What Happens When An Overseas Money Transfer Goes Wrong?

Sending money overseas ought to be a straightforward operation, particularly within a modern, tech-savvy society, but from time to time, things can go wrong. Luckily, The Money Cloud is here to help you learn what courses of action to take in the event of a mishap.

Some banks and money transfer operators (MTOs) do not have operations in every country they offer to send money to, relying instead on correspondent banks.

What happens is that when a customer instructs a bank or MTO to send money overseas to a person or company, the bank or MTO calculates the cost of the transfer, and deducts that amount of money from the customer’s account, then instructs a correspondent bank to complete the transaction in the destination country, where the correspondent bank has an operation.

The correspondent bank also has an account with the organising banks, usually called a nostro account, and deducts the money from the organising bank in order to complete the transaction.

We can see already that the process is not without risk. There are several bank accounts involved in completing the transaction; not just sender and receiver, but nostro account, and correspondent bank account too.

Mistakes can happen; account numbers can be misquoted or input inaccurately, transactions can fail, be delayed, or not be actioned quickly enough, and on occasion the sender may wish to cancel or reverse the transfer at short notice.

Most banks and MTO’s track the progress of an overseas money transfer throughout the process, so if there are any issues or bottlenecks they can be quickly identified and resolved, but inevitably, there are times when things go wrong and a third party is called in to arbitrate the dispute.

If you are involved in a dispute over an international money transfer, the best place to refer your complaint to is the Financial Ombudsman. First of all, you should try to resolve your differences with your bank or MTO, but if that fails the Financial Ombudsman is who you should turn to.

On their website, the Financial Ombudsman helpfully outlines some instances of previous disputes. For example, one dispute arises when a man purchases a car from overseas and makes a transfer to pay for the vehicle, only to discover an hour after authorising the transaction that the information he has received about the car is false. He asks for the transfer to be reversed, but the bank informs him the following week that the transaction could not be reversed, and worse still, that the money sent has already been withdrawn by the receiver.

In this instance, the bank did not issue a request for the transaction to be cancelled for 2 days, despite the man making his request to cancel just one hour after authorising the transaction.

Luckily for him, the man contacted the Financial Ombudsman, who investigated and discovered the delay in the recall request being made.  In this case, the Financial Ombudsman ordered the bank to refund the sender’s entire transaction, and pay him compensation.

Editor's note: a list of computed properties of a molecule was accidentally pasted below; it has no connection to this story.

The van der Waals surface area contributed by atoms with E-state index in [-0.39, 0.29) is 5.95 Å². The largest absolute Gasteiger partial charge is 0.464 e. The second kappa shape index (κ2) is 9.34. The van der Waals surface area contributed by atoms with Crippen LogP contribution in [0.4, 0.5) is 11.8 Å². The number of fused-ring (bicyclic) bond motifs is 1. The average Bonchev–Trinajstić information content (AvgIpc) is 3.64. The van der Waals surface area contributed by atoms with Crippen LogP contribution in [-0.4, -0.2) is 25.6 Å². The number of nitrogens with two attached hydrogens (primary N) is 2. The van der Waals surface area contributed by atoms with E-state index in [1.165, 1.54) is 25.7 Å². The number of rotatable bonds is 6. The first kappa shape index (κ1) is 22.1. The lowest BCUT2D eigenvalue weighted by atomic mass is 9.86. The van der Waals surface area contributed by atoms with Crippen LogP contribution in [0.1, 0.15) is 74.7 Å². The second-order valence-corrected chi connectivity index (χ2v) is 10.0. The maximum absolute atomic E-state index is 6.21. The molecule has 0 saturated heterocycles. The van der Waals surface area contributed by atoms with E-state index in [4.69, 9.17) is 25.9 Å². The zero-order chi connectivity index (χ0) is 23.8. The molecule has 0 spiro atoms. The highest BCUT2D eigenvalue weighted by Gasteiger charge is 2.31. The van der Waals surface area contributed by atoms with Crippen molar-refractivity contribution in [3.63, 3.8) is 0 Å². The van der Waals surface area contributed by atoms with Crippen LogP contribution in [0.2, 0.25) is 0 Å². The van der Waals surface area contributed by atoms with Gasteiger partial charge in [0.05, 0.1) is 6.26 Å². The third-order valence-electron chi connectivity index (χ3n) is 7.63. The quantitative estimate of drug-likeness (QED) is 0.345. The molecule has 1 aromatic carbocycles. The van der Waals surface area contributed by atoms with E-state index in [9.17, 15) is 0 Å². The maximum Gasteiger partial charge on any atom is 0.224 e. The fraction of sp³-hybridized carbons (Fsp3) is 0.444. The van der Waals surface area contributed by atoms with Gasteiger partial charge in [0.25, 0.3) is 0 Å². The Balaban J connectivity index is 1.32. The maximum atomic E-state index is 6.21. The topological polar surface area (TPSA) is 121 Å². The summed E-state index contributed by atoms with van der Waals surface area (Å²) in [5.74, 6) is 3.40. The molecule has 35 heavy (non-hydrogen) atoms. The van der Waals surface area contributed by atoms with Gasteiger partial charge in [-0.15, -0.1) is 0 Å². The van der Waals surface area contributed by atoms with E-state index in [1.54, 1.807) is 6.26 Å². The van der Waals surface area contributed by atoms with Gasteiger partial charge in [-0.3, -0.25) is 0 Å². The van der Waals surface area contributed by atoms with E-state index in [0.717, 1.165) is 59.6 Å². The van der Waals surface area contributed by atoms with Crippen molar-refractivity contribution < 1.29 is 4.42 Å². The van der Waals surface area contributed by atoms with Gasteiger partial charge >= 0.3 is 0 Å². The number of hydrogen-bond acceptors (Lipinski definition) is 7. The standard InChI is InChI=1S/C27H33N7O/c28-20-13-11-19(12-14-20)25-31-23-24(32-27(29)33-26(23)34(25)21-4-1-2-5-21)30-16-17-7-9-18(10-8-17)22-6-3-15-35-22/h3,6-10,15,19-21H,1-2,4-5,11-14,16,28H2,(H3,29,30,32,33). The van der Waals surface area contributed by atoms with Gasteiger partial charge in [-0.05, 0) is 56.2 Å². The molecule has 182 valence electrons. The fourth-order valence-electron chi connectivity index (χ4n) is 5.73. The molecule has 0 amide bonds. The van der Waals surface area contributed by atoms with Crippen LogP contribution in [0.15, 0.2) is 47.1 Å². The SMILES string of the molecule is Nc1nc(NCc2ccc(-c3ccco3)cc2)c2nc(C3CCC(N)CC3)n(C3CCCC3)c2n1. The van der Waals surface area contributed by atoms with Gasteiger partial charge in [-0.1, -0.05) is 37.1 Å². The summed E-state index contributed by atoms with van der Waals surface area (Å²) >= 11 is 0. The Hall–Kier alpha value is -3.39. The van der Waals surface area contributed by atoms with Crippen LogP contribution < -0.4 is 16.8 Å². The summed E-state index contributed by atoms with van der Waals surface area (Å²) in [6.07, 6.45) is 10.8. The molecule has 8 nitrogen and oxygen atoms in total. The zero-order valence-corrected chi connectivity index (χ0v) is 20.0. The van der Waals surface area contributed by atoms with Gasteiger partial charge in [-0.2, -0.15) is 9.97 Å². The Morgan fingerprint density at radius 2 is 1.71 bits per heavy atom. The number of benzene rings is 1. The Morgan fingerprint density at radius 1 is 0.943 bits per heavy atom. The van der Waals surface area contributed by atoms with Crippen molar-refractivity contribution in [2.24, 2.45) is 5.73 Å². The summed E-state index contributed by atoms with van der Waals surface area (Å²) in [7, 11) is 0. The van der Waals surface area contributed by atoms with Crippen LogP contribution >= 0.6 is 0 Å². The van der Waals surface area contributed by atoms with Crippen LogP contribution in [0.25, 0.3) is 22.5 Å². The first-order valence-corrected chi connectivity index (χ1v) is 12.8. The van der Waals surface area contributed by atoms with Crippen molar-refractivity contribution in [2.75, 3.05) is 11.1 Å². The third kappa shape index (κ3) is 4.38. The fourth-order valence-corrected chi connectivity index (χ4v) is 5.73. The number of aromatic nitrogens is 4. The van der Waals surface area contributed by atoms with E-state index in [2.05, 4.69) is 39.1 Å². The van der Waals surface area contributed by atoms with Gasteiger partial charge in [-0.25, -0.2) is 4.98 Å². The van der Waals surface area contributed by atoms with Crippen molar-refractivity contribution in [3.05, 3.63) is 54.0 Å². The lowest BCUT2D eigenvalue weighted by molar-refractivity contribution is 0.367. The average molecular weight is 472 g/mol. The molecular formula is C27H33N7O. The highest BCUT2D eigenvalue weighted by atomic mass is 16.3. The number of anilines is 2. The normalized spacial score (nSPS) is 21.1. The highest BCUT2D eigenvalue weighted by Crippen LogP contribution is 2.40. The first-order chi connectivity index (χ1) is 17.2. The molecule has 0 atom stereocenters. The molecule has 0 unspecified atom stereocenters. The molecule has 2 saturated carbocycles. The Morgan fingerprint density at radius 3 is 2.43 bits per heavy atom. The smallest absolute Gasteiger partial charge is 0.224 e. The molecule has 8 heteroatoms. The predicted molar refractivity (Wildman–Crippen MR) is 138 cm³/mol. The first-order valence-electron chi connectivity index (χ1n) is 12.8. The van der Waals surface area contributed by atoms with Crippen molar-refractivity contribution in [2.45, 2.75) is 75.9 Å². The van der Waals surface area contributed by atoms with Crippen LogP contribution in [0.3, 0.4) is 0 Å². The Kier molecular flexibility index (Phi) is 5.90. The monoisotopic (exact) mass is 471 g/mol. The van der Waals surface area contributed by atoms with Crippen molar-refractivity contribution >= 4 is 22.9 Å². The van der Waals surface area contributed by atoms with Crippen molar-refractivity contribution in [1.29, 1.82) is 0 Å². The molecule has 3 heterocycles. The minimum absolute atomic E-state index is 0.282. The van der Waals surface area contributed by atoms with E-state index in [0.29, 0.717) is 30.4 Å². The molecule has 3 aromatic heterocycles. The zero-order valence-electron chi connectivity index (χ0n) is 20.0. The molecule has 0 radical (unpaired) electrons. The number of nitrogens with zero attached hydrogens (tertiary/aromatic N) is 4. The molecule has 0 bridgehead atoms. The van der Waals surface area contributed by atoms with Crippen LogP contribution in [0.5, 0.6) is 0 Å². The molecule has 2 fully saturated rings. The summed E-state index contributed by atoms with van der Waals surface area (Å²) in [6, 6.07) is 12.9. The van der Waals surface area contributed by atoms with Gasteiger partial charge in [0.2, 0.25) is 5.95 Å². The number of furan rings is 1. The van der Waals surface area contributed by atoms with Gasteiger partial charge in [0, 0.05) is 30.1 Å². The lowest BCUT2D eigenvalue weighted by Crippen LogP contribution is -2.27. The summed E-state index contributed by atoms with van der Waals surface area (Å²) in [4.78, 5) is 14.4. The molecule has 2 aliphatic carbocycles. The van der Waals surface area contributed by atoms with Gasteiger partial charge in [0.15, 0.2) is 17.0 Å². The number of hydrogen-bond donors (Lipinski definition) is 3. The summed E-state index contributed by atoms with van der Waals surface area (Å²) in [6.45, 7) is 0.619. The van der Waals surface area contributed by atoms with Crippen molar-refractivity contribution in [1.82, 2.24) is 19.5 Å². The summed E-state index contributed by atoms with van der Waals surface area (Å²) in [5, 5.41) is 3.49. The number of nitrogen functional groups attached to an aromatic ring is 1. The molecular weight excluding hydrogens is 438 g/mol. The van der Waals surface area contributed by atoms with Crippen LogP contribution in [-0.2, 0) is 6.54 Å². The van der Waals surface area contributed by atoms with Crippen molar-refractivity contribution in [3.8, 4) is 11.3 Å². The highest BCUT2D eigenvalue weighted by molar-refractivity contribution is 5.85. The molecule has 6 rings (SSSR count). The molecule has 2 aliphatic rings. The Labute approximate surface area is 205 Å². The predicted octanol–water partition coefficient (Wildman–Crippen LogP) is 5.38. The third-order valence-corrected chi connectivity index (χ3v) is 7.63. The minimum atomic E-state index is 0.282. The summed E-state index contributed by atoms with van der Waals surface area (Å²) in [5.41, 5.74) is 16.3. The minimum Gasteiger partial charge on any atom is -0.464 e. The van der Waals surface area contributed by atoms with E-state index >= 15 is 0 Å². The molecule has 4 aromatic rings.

Of course, not all transactions that go wrong are the fault of the bank or the money transfer operator, but it does go to show that when making money transfers overseas, you should always use a regulated bank, MTO or broker. If you do not use a agency authorised by the Financial Conduct Authority, or equivalent agency overseas, then you will not be able to seek help should something go wrong.  

Sending money overseas should be a quick and painless operation, but as we can see it is still far from perfect. Technology is improving all the time, and many modern overseas money transfer services are trying different techniques, such as peer-to-peer matching (TranseferWise) and even the blockchain (Ripple, MoneyGram) to make things even more efficient, and cheaper too.

If you are in any doubt, start by using an overseas money transfer comparison engine like The Money Cloud. The Money Cloud will automatically search for the best deals, based on cost, and exchange rate spread, and only deals with hand picked, authorised brokers, so you can be sure your money will be protected in the (unlikely) event the transfer hits problems.

People send money overseas for many different reasons, but often they are urgent ones. In another example on the Financial Ombudsman’s website, a man tries to send money to his wife in Moscow who is in urgent need of finance. The bank, at the man’s request, provides a list of banks he can send the money too. He selects and “English sounding” name to make it easier for his wife to locate the branch as she does not speak Russian.

Unfortunately, the bank that the man selects in not in Moscow, Russia, but Moscow, Idaho, in the USA!

Again, thanks to the Financial Ombudsman, the man and his wife receive compensation and the matter is resolved. But it just goes to show, when making an international money transfer, the more time you spend finding the deal and broker that is right for you, the more you reduce the risk of a mishap, and if the worst does still happen, you have recourse to a third party who can arbitrate on any dispute.